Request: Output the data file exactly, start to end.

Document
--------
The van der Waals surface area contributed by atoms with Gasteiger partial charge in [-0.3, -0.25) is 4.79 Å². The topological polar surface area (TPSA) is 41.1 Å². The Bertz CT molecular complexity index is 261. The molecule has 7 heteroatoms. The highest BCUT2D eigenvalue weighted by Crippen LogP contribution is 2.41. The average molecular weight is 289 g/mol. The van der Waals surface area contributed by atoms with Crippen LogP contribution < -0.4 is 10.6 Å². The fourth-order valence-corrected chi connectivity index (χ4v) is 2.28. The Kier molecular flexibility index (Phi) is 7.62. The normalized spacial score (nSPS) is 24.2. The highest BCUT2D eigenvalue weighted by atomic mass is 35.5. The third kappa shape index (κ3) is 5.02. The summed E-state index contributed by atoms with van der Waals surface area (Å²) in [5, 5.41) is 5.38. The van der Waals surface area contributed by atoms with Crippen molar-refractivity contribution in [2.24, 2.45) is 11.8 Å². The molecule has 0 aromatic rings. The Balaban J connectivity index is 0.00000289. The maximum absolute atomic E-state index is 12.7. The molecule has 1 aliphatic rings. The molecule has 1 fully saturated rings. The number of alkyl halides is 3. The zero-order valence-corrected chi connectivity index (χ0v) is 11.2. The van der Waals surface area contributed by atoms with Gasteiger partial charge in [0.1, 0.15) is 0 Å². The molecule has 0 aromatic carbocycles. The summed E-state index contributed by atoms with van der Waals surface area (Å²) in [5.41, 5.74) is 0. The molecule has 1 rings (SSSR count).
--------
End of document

The van der Waals surface area contributed by atoms with Gasteiger partial charge in [-0.3, -0.25) is 4.79 Å². The topological polar surface area (TPSA) is 41.1 Å². The Bertz CT molecular complexity index is 261. The molecule has 7 heteroatoms. The highest BCUT2D eigenvalue weighted by Crippen LogP contribution is 2.41. The average molecular weight is 289 g/mol. The van der Waals surface area contributed by atoms with Crippen LogP contribution < -0.4 is 10.6 Å². The fourth-order valence-corrected chi connectivity index (χ4v) is 2.28. The Kier molecular flexibility index (Phi) is 7.62. The normalized spacial score (nSPS) is 24.2. The highest BCUT2D eigenvalue weighted by atomic mass is 35.5. The third kappa shape index (κ3) is 5.02. The summed E-state index contributed by atoms with van der Waals surface area (Å²) in [5, 5.41) is 5.38. The van der Waals surface area contributed by atoms with Crippen molar-refractivity contribution in [2.24, 2.45) is 11.8 Å². The molecule has 0 aromatic rings. The Balaban J connectivity index is 0.00000289. The maximum absolute atomic E-state index is 12.7. The molecule has 1 aliphatic rings. The molecule has 1 fully saturated rings. The number of alkyl halides is 3. The zero-order valence-corrected chi connectivity index (χ0v) is 11.2. The van der Waals surface area contributed by atoms with Gasteiger partial charge in [0.1, 0.15) is 0 Å². The molecule has 0 aromatic carbocycles. The summed E-state index contributed by atoms with van der Waals surface area (Å²) in [5.41, 5.74) is 0. The molecule has 1 rings (SSSR count).